Jimmie Johnson arrived at Dover International Speedway last fall as a 10-time winner at the “Monster Mile.”
He had performed well in the postseason Chase to that point, sitting fifth in the standings and only needing a solid finish at what he’s called his favorite track to advance into the postseason’s 12-driver second round.
What could go wrong, right? Well, plenty, as it turned out.
On the 104th lap of Dover’s fall race, a right-rear axle seal broke in Johnson’s No. 48 Chevy. It took 38 laps for the problem to be fixed and Johnson ultimately placed 41st, the worst finish at Dover of his career. More critically, it dropped Johnson to 14th in the standings. Suddenly, the possibility of a seventh Cup championship was gone.
“That was human error,” Johnson said Friday after he practiced for Sunday’s AAA 400 at Dover. “It was something we did wrong as a race team and cost ourselves a shot at the Chase.”
The miscue put Johnson in the unfamiliar position of essentially being a Chase spectator for the season’s final 7 races, not a comfortable spot for a driver accustomed to being in the middle of the championship conversation every season. He remained competitive, of course, and won at Phoenix in November.
“You’re going to have bad experiences at all tracks,” Johnson said. “People are going to make mistakes. Drivers are going to make mistakes, even if it’s at their favorite track. It doesn’t matter.”
Johnson has already booked a spot in this season’s Chase, with victories at Atlanta and Fontana. That gives his team the luxury of using the rest of the regular season as somewhat of a testing ground for the Chase.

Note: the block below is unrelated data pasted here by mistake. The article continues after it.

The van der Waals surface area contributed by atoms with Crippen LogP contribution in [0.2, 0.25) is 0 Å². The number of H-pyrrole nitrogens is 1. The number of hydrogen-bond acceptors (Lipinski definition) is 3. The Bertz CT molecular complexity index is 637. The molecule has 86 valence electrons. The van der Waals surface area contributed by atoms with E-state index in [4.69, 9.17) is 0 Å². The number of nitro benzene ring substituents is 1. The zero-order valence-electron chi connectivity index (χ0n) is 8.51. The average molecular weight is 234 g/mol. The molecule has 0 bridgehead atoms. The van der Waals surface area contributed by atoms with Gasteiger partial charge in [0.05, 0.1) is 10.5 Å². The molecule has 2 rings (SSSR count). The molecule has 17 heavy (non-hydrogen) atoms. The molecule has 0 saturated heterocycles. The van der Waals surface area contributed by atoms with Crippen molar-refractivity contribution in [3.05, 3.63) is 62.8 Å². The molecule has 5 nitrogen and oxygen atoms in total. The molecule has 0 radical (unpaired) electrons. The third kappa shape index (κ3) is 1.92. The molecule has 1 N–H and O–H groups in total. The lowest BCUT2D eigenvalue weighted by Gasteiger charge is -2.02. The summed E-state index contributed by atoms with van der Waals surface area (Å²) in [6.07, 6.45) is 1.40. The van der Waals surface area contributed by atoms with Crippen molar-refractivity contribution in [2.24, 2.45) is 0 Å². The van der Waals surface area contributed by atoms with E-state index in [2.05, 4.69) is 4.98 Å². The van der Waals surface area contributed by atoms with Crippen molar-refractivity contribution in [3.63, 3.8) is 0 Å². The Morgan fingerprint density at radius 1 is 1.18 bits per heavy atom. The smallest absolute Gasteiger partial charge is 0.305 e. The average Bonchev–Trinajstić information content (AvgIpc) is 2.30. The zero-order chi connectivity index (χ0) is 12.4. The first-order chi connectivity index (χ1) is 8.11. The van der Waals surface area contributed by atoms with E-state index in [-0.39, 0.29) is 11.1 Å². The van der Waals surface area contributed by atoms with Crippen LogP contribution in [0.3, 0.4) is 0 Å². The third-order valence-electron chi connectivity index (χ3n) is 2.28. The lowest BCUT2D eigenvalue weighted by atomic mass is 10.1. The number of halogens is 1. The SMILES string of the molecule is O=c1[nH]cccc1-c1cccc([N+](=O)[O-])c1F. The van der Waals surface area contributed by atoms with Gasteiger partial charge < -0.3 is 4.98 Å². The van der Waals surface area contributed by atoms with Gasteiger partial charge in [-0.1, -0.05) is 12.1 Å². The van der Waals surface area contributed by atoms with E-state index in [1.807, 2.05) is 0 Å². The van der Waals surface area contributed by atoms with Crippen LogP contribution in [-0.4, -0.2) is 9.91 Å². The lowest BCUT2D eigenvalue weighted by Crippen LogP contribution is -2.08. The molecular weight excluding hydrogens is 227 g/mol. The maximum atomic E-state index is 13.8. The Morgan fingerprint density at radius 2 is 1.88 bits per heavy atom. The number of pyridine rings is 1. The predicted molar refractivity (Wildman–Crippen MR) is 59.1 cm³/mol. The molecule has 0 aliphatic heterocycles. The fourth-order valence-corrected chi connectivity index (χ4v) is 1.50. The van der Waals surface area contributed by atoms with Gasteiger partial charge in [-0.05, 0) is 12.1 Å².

Johnson said Friday he isn’t thinking about what happened with the rear axle in October. Johnson and crew chief Chad Knaus’s preparation for Sunday’s race has been based on last spring’s Dover race – which was his 10th and most recent victory on the 1.0-mile concrete oval.
“The fall race, we had a fast race car … but in the back of my mind I knew what happened in the fall,” Johnson said. “But it hasn’t entered my mind until (Friday).”
Johnson’s love affair with Dover dates to his days as a driver in the American Speed Association. He started on the pole in his first-ever race at Dover in 1999. He won at Dover as a Cup rookie in 2002 and has won regularly – for the most part – ever since.
“The experience around this track is so intense and so fun,” said Johnson. “It’s the only track that we compete on that really reminds me of my motocross or off-road roots with the transitions into and off the corners.”
Qualifying was rained out Friday, so Johnson will start 21st Sunday based on his so-so practice time of 161.609 mph.
“We definitely get more fired up, knowing (Dover) is coming up,” Johnson said. “As we prep for it, we get here and the moments like we had in practice where we didn’t have the speed we wanted, it adds actually more frustration than it would at a normal track.
“Because we’re like, ‘Man, this is our place, this is is where we run well. Why are we off?’ It has many pros, but there are some cons that exist with a track that you’ve been so good at.”